>> me too. president trump could open up parts of national monuments to commercial development. a look at the growing controversy. >> reporter: usually a political fight over public land pits a developer against environmentalists but it is a battle over bones like the bones that are being excavated right here in utah. 75 million-year-old bones that once belonged to the ancestor of a t-rex. that story coming up on cbs this morning. >> and we invite you to subscribe to our pod cast. you will get the news of the day, extended interviews. podcast originals. find them all on itunes and apple's pod cast app. you're watching cbs this morning. we thank you for that today. we'll be right back. back. there's only one national orange juice brand
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the grand staircase national monument in utah could shrink by 40 to 50%. many scientists worry though that the move could damage one of the richest deposits of dinosaur bones in the world. we wentz on a dig to see the concerns about the potential changes firsthand. >> one, two, three. >> reporter: paleontologists call this flipping the jacket and it's one of the most nerve wracking moments of their job. you're worried you could damage it? >> i really am. >> reporter: but it's also a reward for all his hard work. >> we just exposed more bone. yeah. >> reporter: titus is the paleontologist for the grand staircase in southern utah. >> reporter: so that bone is 75 million years old. >> and some change, yeah. >> reporter: and today he's unearthing part of a site he thinks contains four or five ancestors of the mighty t rex.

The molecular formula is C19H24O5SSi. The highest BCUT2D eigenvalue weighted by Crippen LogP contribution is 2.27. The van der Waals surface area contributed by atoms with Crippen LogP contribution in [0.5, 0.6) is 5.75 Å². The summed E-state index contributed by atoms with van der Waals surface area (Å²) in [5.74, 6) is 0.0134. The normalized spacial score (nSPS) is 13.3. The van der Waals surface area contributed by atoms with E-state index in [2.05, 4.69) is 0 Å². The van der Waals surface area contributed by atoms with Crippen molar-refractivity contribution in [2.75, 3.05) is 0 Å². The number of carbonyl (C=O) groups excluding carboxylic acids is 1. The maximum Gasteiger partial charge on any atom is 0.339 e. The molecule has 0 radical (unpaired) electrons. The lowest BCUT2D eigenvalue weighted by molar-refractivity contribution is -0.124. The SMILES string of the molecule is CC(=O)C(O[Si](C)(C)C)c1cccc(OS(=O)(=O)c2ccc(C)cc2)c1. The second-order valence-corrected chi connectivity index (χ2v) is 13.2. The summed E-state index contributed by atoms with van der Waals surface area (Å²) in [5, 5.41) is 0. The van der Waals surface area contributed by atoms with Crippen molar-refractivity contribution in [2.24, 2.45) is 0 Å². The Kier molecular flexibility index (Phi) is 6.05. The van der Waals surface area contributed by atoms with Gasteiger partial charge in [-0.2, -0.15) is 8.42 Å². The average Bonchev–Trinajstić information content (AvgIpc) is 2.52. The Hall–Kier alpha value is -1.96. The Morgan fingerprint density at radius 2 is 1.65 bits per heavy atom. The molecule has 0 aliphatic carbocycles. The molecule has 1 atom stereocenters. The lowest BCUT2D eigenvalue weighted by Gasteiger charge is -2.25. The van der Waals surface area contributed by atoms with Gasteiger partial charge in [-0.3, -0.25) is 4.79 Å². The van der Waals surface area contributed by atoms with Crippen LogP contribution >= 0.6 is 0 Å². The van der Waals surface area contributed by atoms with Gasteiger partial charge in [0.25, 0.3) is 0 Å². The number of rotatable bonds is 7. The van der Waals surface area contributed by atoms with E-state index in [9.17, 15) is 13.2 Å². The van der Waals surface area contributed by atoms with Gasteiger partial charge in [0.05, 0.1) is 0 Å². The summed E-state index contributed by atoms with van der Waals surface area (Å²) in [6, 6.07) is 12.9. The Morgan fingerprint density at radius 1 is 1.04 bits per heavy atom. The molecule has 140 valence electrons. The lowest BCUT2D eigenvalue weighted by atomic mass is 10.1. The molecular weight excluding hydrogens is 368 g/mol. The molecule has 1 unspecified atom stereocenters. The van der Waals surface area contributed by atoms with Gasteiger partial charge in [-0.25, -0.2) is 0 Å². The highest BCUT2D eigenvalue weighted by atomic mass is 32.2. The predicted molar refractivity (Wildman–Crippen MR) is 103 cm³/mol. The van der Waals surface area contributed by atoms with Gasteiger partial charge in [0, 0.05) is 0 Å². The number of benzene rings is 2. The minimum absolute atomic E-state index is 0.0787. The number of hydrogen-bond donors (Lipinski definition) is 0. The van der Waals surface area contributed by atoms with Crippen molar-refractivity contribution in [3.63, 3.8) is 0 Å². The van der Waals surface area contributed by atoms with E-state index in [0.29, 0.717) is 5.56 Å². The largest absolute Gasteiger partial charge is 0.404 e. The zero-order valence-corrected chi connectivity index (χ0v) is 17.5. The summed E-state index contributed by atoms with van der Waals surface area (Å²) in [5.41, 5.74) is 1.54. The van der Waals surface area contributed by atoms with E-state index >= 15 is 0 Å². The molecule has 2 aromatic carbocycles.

>> reporter: does it feel like you struck gold? >> yes. yeah. >> reporter: you actually are emotional about it. >> i get very emotional about it. but i get excited about this kind of stuff. >> reporter: and there's a lot for him to get excited about. in the two decades since the 1.9 million acre patch of desert was designated a national monument, 25 new species of dinosaurs have been discovered in its sands. >> reporter: when this area became designated a national monument was that a catalyst? >> yeah, when it was created in 1986 it was originally envisioned that it would be an outdoor laboratory. >> on this remarkable site god's handiwork is everywhere and the fossil record of dinosaurs and other prehistoric life. >> reporter: but that designation enraged many residents of southern utah who suddenly were limited in their ability to graze cattle, extract m minerals like coal.
>> it's one of the most volatile issues in utah. >> reporter: people are still angry? >> they're still angry. >> reporter: michael noel has fought against the monument for >> it means more people can utilize these lands in the future and it does not mean selling them off and it doesn't mean destroying them. all the laws, regulations, archaeological resource protection acts will all be in place. >> so these are around 75 million years old. >> reporter: i'm going to put this back then. >> he's been recovering specimens from the monument for years. if trump changes its status he fears there could be more recreation flap traffic like offroad vehicles and more chances for science to suffer. >> you know, there's a possibility that fossils may be lost or destroyed, things like